Actually, Roldo, not to be too technical, but the old Growth Association actually morphed into the current GCP. Cleveland Tomorrow was a more elite, exclusive sub-group, comprised (as I remember it) of the leaders of the 50 largest institutions in town, mostly corporate, but also some nonprofit and educational institutions. So strictly speaking, it doesn't really have any surviving counterpart. Though of course those kinds of elite sub-groups still have conversations. They're just less formalized and perhaps less regular than in the past. But some mutation of that conversation still goes on nearly every day at, for instance, the Union Club.

 
At 3:58 PM, Anonymous roldo said...

Yes, they are all rolled into one ball now but the game's the same.

By the way, why aren't you watching the game?

 
At 7:14 PM, Blogger Cleveland Carole Cohen 3C said...

John, one of the hand outs at the Levin Forum the other day was a bookmarker with www.themindofcleveland.com on it. So tonight I went in wondering what it was all about. It seems to be for artistically creative types which does not include me, but it's a Yahoo! group. lol. Wondered if you or your readers know anything about it, since you all seem very wise!

 
At 9:22 PM, Blogger John Ettorre said...

Roldo, I didn't watch much of the Cavs game today (which as you have recently found out, I can be a tad intense about) in part because Lebron didn't play, but also because the Browns were also playing later in the afternoon, and I'm even more intense about them, if only because they play far less frequently. And I must admit that I would feel guilty about watching six solid hours of sports back-to-back (though I nevertheless have been known to do that). Instead, I got a little work done, and feel better about it now, especially since I'm in mourning for another close Brownies loss.

And Carole, for heaven's sake don't eject yourself from the ranks of the creative for no apparent reason. Anyone who can sustain a publication (which is what your blog is) all by themselves, and find an audience and come up with interesting and articulate observations on a regular basis passes that test easily. I have indeed come across that site you mention occasionally, and have been a little underwhelmed by it so far, but nevertheless think it's a good idea, and a noble experiment on the part of CIA and CWRU's Baker-Nord Center for Humanities, the latter of which has been responsible for regularly bringing some world-class minds to campus to speak. I think it's a real unsung jewel of Cleveland's intellectual community.

 
At 11:43 PM, Blogger Franpro said...

John,
In my experience when "they" say the economy and job market in Cleveland are "flat', what "they" really mean is things are going into the poopers.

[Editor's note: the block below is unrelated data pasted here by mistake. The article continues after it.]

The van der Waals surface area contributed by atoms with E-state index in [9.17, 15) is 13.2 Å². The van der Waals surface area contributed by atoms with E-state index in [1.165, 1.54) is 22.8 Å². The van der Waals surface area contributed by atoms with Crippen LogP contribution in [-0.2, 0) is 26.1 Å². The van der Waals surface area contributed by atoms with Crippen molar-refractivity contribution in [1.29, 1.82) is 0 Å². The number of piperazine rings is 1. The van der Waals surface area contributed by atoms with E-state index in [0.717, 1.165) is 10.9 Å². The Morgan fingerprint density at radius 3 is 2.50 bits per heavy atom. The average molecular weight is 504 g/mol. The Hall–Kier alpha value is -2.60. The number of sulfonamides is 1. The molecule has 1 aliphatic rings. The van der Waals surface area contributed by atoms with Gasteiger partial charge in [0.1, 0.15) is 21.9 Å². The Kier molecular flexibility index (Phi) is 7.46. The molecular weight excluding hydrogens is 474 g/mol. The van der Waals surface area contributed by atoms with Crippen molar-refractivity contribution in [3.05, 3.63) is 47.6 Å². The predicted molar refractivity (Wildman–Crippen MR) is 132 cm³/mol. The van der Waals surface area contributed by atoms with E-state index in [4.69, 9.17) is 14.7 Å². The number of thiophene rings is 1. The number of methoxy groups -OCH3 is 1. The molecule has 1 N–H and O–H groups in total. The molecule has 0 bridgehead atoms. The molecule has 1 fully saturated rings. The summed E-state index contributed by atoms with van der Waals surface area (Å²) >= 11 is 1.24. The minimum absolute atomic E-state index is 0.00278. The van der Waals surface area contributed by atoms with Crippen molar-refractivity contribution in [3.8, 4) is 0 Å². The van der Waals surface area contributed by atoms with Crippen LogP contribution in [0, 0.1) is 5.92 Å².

In my little consulting business I am noticing a change...my phone is ringing and my e-mail box is pinging. The inquires are from folks who are thinking about alternatives to traditional employment. In the past, {Like 2002-2003} it meant that downsizings were continuing, and jobs were hard to find. I am feeling this, and have been for about the last 45 days.
Joel Libava

 
At 9:55 AM, Blogger John Ettorre said...

Interesting perspective, Joel. I think you're quite right. But on another subject, I was very sorry to learn from your blog that your dad passed away. He was a truly great guy, and one of the best neighbors I've ever had. I'm so sorry for your loss.

 
At 10:23 AM, Blogger Franpro said...

Wow, John.
Thanx a lot. Almost 6 months now.
{June 23rd} It is still pretty surreal.
Anyway, he was really behind me, as I took over his franchise consulting business. He liked my aggressive style. He also liked the fact that I latched on with the way he did business...ethically.
He liked you a lot, too.
Again, thanx..you made me pause for a moment, this morning....
Joel Libava, and family

 
At 10:49 AM, Blogger John Ettorre said...

Joel, I will never, as long as I live, forget how my then-young sons responded to his gentleness and authentic interest in them. Kids can smell a phony a mile away, and they warmed to few adults before the age of 5. But they always came to life when they saw your dad. I only wish I could have made it to his service.

 
At 5:21 PM, Anonymous Anonymous said...

I think implicit in valdisc's point is the distinct dna of the West: it's still a frontier mentality that views risk as the path to reward. and more often than not, it's young people cutting the trails that become paths. interconnections, cross-pollination, innovation--all requisites, no doubt, but without risk takers, not much is going to happen, even when you have plenty of the aforementioned ingredients...

 
At 5:27 PM, Blogger John Ettorre said...

Well said, anonymous one. This subject seems to have some legs, with comments still being added days later. I'm always amazed at how I can never tell ahead of time which subjects will spark comments and which won't. It seems to be quite random. Anyway, thank you all for sounding off on this. I love the input and conversation.

 
At 8:16 PM, Anonymous Chris Chmura said...

Roldo,
All of the improvements in downtown Cleveland are helping, but it seems that the news is not getting out fast enough...I was eating lunch with a client last week who lives in Roanoke, Virginia. He said he had a 2-day meeting in Cleveland a year ago and asked his wife to go with him. She had no interest. He insisted she go and now they both think it is one of the most under-rated cities in the nation--they are looking forward to a return visit because they had such a good time.

In the meantime, the region continues to struggle. Our latest quarterly report shows that employment in the metropolitan area fell 0.02% for the year ending October 2007 and the unemployment rate rose to its highest level in four years (6.2% in July).